A team of united Australian Riflemen competed in the Rajah of Kolopore’s Imperial Challenge Cup on the Wimbledon Range, England, in 1886, coming 4th. The first Australian to win a Queen’s badge at Bisley was A. Carter in 1897. The first Australian team to compete at the Bisley Range in 1902 won the Kolopore Cup and two members also won King’s badges. Lieutenant Walter Addison was the first Australian to win the coveted King’s Prize at Bisley in 1907, defeating 1470 of the best shots in the world.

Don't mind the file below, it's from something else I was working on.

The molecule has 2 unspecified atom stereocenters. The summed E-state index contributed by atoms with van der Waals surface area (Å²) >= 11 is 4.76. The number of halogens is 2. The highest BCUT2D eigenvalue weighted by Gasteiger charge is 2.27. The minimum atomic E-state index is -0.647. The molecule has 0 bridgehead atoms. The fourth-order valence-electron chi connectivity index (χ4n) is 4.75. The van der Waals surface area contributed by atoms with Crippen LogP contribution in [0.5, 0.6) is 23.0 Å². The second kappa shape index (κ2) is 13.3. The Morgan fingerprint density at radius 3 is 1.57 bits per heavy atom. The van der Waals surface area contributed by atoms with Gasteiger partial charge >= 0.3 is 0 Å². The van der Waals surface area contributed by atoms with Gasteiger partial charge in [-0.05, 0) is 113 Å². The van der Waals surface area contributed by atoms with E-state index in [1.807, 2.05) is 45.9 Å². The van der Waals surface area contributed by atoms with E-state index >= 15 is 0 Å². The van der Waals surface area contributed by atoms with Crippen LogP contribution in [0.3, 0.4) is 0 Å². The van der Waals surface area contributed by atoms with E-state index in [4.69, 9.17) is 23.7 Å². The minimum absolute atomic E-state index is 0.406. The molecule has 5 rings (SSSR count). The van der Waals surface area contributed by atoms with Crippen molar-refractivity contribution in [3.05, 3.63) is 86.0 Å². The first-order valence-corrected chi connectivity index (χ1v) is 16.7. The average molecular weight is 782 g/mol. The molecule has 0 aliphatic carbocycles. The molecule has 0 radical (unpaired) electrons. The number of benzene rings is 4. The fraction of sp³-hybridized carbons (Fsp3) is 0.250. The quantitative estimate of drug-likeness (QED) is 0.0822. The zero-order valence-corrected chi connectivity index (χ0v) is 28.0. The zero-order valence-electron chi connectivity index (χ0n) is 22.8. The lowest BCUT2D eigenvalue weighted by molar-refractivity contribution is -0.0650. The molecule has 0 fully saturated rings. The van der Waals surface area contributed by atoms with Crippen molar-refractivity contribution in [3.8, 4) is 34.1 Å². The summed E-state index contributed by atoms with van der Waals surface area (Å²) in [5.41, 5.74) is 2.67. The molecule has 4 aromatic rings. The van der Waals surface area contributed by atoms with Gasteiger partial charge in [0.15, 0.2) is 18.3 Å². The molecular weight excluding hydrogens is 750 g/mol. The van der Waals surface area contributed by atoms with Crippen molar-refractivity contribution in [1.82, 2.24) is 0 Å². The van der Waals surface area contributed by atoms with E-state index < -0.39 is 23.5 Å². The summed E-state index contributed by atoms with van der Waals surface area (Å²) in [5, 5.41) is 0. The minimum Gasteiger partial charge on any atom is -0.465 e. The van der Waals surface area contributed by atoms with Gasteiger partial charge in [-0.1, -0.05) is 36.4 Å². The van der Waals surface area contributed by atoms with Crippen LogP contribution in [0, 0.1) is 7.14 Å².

The Empire Match was inauguated by the Council in 1907 and was first won by Australia against teams from New Zealand and Great Britain at Randwick Range in New South Wales. The top scorer for Australia was A. Cutler, the father of a future Governor of NSW, Sir Roden Cutler. The Empire Match was renamed the Australia Match in honour of the Australian Bicentenary Full Bore Rifle Championships in 1988.
Shooting was first included in the modern Olympic Games in 1896 in Athens however it was not featured in the Commonwealth Games until 1966 in Jamaica. In 2006 in Melbourne, the Australian Commonwealth Games Shooting Team ranked third in all sports with 23 medals won, (Gold 9, Silver 8, Bronze 6). Brigadier Bruce Scott won a Gold medal for Australia in the Individual Full Bore Rifle Match and a Silver medal in the Pairs Match, with team mate James Corbett who won individual Bronze.